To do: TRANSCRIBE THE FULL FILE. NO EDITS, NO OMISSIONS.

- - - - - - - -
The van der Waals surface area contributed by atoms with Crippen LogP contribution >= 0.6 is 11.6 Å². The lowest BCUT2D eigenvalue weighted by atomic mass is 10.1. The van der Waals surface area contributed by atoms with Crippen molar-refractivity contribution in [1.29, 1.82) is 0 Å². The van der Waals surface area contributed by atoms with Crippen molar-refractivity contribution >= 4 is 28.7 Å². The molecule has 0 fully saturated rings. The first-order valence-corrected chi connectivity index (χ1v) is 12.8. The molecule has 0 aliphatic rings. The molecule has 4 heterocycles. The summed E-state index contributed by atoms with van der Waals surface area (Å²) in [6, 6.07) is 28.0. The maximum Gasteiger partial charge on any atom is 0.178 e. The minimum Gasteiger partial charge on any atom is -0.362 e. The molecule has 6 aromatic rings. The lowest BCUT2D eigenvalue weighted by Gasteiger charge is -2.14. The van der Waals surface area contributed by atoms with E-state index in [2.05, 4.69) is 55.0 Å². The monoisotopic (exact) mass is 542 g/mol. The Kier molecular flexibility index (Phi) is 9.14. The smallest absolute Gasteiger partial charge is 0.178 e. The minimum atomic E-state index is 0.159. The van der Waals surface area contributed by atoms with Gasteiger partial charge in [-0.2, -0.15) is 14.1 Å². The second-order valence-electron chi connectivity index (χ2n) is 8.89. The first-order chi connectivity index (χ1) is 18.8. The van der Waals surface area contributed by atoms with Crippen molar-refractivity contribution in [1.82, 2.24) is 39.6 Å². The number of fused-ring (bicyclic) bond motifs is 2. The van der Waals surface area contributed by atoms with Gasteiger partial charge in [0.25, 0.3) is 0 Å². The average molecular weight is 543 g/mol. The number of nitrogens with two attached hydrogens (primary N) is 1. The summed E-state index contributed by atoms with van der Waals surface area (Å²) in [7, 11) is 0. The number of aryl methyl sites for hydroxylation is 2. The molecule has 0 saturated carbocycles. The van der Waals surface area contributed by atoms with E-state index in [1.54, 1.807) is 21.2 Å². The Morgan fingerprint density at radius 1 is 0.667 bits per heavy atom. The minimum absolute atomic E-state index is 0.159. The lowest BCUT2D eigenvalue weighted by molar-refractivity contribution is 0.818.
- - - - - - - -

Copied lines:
The van der Waals surface area contributed by atoms with Crippen LogP contribution >= 0.6 is 11.6 Å². The lowest BCUT2D eigenvalue weighted by atomic mass is 10.1. The van der Waals surface area contributed by atoms with Crippen molar-refractivity contribution in [1.29, 1.82) is 0 Å². The van der Waals surface area contributed by atoms with Crippen molar-refractivity contribution >= 4 is 28.7 Å². The molecule has 0 fully saturated rings. The first-order valence-corrected chi connectivity index (χ1v) is 12.8. The molecule has 0 aliphatic rings. The molecule has 4 heterocycles. The summed E-state index contributed by atoms with van der Waals surface area (Å²) in [6, 6.07) is 28.0. The maximum Gasteiger partial charge on any atom is 0.178 e. The minimum Gasteiger partial charge on any atom is -0.362 e. The molecule has 6 aromatic rings. The lowest BCUT2D eigenvalue weighted by Gasteiger charge is -2.14. The van der Waals surface area contributed by atoms with E-state index in [2.05, 4.69) is 55.0 Å². The monoisotopic (exact) mass is 542 g/mol. The Kier molecular flexibility index (Phi) is 9.14. The smallest absolute Gasteiger partial charge is 0.178 e. The minimum atomic E-state index is 0.159. The van der Waals surface area contributed by atoms with Gasteiger partial charge in [-0.2, -0.15) is 14.1 Å². The second-order valence-electron chi connectivity index (χ2n) is 8.89. The first-order chi connectivity index (χ1) is 18.8. The van der Waals surface area contributed by atoms with Crippen molar-refractivity contribution in [1.82, 2.24) is 39.6 Å². The number of fused-ring (bicyclic) bond motifs is 2. The van der Waals surface area contributed by atoms with Gasteiger partial charge in [0.25, 0.3) is 0 Å². The average molecular weight is 543 g/mol. The number of nitrogens with two attached hydrogens (primary N) is 1. The summed E-state index contributed by atoms with van der Waals surface area (Å²) in [7, 11) is 0. The number of aryl methyl sites for hydroxylation is 2. The molecule has 0 saturated carbocycles. The van der Waals surface area contributed by atoms with E-state index in [1.54, 1.807) is 21.2 Å². The Morgan fingerprint density at radius 1 is 0.667 bits per heavy atom. The minimum absolute atomic E-state index is 0.159. The lowest BCUT2D eigenvalue weighted by molar-refractivity contribution is 0.818.